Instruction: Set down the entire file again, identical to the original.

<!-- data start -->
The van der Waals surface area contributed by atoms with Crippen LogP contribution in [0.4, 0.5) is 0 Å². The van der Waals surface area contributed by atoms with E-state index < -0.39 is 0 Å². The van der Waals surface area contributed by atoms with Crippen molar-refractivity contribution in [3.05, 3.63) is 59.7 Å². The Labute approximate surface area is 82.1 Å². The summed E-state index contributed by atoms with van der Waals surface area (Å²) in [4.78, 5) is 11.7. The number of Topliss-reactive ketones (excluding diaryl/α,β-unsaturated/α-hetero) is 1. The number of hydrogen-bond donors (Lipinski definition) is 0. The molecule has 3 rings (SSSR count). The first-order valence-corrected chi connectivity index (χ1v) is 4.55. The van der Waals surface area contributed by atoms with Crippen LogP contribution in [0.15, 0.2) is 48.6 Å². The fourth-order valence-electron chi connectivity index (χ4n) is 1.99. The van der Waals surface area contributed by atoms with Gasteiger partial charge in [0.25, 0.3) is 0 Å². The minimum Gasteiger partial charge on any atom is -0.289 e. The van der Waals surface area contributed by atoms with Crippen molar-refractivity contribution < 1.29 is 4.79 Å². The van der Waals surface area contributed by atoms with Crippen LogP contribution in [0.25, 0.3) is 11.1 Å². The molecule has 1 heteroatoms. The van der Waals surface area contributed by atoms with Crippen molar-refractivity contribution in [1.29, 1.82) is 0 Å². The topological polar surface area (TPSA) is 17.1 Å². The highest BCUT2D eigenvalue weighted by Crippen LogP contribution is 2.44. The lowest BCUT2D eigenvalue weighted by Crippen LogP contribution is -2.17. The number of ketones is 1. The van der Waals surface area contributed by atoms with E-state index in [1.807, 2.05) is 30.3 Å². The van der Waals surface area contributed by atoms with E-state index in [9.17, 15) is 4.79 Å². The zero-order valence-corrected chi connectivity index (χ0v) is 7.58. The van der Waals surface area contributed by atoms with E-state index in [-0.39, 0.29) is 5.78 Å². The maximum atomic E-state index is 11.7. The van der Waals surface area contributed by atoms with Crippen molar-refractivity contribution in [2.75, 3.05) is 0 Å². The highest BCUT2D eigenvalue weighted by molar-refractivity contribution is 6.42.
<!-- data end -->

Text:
The van der Waals surface area contributed by atoms with Crippen LogP contribution in [0.4, 0.5) is 0 Å². The van der Waals surface area contributed by atoms with E-state index < -0.39 is 0 Å². The van der Waals surface area contributed by atoms with Crippen molar-refractivity contribution in [3.05, 3.63) is 59.7 Å². The Labute approximate surface area is 82.1 Å². The summed E-state index contributed by atoms with van der Waals surface area (Å²) in [4.78, 5) is 11.7. The number of Topliss-reactive ketones (excluding diaryl/α,β-unsaturated/α-hetero) is 1. The number of hydrogen-bond donors (Lipinski definition) is 0. The molecule has 3 rings (SSSR count). The first-order valence-corrected chi connectivity index (χ1v) is 4.55. The van der Waals surface area contributed by atoms with Crippen LogP contribution in [0.15, 0.2) is 48.6 Å². The fourth-order valence-electron chi connectivity index (χ4n) is 1.99. The van der Waals surface area contributed by atoms with Gasteiger partial charge in [0.25, 0.3) is 0 Å². The minimum Gasteiger partial charge on any atom is -0.289 e. The van der Waals surface area contributed by atoms with Crippen molar-refractivity contribution < 1.29 is 4.79 Å². The van der Waals surface area contributed by atoms with Crippen LogP contribution in [0.25, 0.3) is 11.1 Å². The molecule has 1 heteroatoms. The van der Waals surface area contributed by atoms with Crippen molar-refractivity contribution in [1.29, 1.82) is 0 Å². The topological polar surface area (TPSA) is 17.1 Å². The highest BCUT2D eigenvalue weighted by Crippen LogP contribution is 2.44. The lowest BCUT2D eigenvalue weighted by Crippen LogP contribution is -2.17. The number of ketones is 1. The van der Waals surface area contributed by atoms with E-state index in [1.807, 2.05) is 30.3 Å². The van der Waals surface area contributed by atoms with E-state index in [9.17, 15) is 4.79 Å². The zero-order valence-corrected chi connectivity index (χ0v) is 7.58. The van der Waals surface area contributed by atoms with E-state index in [-0.39, 0.29) is 5.78 Å². The maximum atomic E-state index is 11.7. The van der Waals surface area contributed by atoms with Crippen molar-refractivity contribution in [2.75, 3.05) is 0 Å². The highest BCUT2D eigenvalue weighted by molar-refractivity contribution is 6.42.